The RPG(s) that got you into the hobby

So the same thing applies here. Not necessarily the game you started gaming with, but the one you fell in love with, felt inspired by, and so on.

For me it was Rolemaster, late 1980s, particularly when Space Master became available as well. Finally I could do the huge genre mashups I’d wanted! But also enough spells that magicians would look different from each other, enough weapons that warriors ditto, enough other skills that you could play all sorts of non-combat characters who would still find interesting things to do.


My brother ran me through 1 session of 1st edition D&D back in '85 or '86 when I was just a kid, and I was immediately hooked. But, due to the Satan Scare of D&D back then, my parents outright refused to let me play again (my brother was always rebellious and so just went to play at his friend’s homes).

I went to visit a family friend one weekend and he took me to his FLGS where we played one session of the Star Wars RPG (it was d6 based, I played a Wookie, he played a smuggler). I bought a book called “The Sentinels,” a sci-fi RPG that looked like a lot of fun… it wasn’t until about two weeks later that I realized it was a sourcebook for a game I didn’t own and therefore couldn’t play.

It wasn’t until I was in middle school that I managed to circumvent to “No D&D Rule” by playing different RPGs. We started out with Robotech (by Palladium Games), moved on to “TMNT and Other Strangeness” (Ibid), and then from there onto Rifts (Ibid). The rule system was a mess, but it seemed way better than D&D that I remembered (I owned the Red Box set, but my father had taken it and destroyed it within a week… my dad was not a kind man), and because it wasn’t “fantasy” themed my parents were grudgingly okay with us playing.

We had a lot of fun in that Rifts campaign, although the group was basically a bunch of min-maxers. My group consisted of 4 guys and 2 girls (plus me) regularly, and each adventure usually involved a few fights with brief actual role-playing between.

Then I went to university and desperately tried to reinvent myself (full disclosure: I was an ass growing up, and just didn’t realize it until I was 19 or so… moving away to university helped me learn a lot about myself, and I didn’t like any of it). So I moved away from RPGs for a long time. A buddy introduced me to Catan around '99 (my 2nd year) and I latched onto board games as a thing to do. I still dabbled occasionally in RPGs (I played one game of “Mage: The Magening” and two games of “Paranoia”), but I gave them up as something I didn’t have time and/or money for until… gods, the next time I played in a campaign after university (I finally graduated in '03) was probably '15? A friend ran a D&D 3.5e campaign, and I played a human paladin, but then moved away from him.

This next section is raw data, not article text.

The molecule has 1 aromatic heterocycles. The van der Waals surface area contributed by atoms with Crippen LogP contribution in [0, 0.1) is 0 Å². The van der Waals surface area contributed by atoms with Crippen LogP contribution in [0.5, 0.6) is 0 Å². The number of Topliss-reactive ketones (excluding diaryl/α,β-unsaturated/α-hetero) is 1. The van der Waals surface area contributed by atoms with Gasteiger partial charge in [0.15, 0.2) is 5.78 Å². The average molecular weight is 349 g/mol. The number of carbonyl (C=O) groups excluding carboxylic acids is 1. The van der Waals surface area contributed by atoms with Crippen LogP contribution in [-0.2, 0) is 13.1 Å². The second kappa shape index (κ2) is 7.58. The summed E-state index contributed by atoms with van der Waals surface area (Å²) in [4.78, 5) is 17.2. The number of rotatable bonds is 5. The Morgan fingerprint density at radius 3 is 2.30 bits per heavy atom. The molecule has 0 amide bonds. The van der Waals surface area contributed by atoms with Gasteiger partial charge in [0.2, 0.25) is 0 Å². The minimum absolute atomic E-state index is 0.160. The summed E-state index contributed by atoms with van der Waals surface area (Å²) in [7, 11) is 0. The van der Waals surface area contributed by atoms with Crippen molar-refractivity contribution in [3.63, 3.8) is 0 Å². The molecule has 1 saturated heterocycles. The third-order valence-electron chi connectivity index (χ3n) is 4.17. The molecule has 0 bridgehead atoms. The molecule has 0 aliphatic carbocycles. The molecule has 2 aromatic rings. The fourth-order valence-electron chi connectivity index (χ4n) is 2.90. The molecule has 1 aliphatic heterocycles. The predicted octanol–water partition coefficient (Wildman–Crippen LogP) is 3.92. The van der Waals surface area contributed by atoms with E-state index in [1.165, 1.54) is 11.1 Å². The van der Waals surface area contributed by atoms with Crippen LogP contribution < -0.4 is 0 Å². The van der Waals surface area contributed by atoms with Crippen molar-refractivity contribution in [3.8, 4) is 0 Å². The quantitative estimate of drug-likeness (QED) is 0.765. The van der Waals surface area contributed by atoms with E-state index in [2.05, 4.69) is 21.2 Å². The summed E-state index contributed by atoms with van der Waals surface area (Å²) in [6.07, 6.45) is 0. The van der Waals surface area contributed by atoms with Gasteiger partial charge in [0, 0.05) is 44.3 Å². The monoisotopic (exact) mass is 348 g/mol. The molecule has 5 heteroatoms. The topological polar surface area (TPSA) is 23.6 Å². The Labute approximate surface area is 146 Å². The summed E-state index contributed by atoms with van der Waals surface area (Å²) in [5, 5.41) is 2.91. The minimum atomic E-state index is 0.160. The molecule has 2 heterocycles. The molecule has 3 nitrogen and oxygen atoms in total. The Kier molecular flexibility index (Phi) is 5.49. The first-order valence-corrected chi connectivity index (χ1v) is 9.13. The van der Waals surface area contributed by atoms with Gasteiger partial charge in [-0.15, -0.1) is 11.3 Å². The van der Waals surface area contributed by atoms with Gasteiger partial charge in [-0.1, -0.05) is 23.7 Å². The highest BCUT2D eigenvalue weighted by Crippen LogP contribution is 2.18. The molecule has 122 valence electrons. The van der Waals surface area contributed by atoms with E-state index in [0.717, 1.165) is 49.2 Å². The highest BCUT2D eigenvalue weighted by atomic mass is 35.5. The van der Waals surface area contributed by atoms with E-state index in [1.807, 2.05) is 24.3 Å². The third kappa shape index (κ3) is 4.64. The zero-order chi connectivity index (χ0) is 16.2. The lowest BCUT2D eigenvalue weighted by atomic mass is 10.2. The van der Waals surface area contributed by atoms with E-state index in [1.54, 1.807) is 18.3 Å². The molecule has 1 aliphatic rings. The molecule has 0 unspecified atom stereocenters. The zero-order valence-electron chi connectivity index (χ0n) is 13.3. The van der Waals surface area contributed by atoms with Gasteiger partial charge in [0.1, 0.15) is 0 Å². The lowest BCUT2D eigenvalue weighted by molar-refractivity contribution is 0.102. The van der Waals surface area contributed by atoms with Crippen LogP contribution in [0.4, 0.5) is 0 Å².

Anyway. Rifts. Heartily do not recommend to anyone, but the art was great and there were a lot of really neat ideas buried in those horrible combat rules.


This one is very simple. My ‘cousin’ who I have barely interacted with since then ran a short session of D&D for his brother, my brother and I when we visited one time when I was 12 or so c1983

That was it. I’ve essentially GMd many games since then on the back of that one, transforming experience. Had many great times since. Highlights:

  • in the middle of WFRP 1 Ed Enemy Within when the party poisoned the whole clientele of the Drowned Rat pub in Middenheim. Still referenced today, from c 1987 …

  • A completely extemporated Cyberpunk 2020 campaign which was bloody and brutal

  • Traveller New Era running Vampire Fleets and Reformation Coalition raids. I know it is widely derided; we loved it

  • Party achieving victory at the end of a particular Call of Cthulhu campaign by setting off a nuclear bomb whilst they were in the vicinity. Everything died.

  • And back to the start, almost, online D&D on Roll20 providing a mental health lifeline from the start of the pandemic.

I am lucky to have friends who have stuck together and indulged me with this since teenage years. Long may it continue.


TSR’s marvel super heroes role playing was the big one.

I knew I dug it when I got to play with the red box at school but the satanic panic meant that couldn’t come home.

Comic books were okay and I was already a fan so FASERIP was the be all end all for most of my childhood.

West End Star Wars and Palladium came in during high school and then a lot of White Wolf during undergrad.

GURPS and Champions (hero system) kept me into the hobby as an adult because of modern weirdness and conspiracy through GURPS supplements and legacy champions games.


As mentioned in the other thread, Top Secret/S.I. was my first RPG. A friend in 6th grade taught me and two of our other friends how to play. Completely incorrectly, I later learned when I purchased the game for myself. Still, we had a lot of fun with it.

The same friend, at our urging, ran a very quick D&D session for us, having our quickly made 1st level characters go up against a green dragon and get slaughtered. I think he had no interest in playing D&D, so just wanted to get it over with. The fantasy setting really grabbed me and one of the other players, though, so I managed to get a copy of the old D&D red box no too much later, and he and I played it a lot, getting the later boxes as our characters leveled up. I picked up the AD&D 2nd edition rules the following summer and we moved on to that.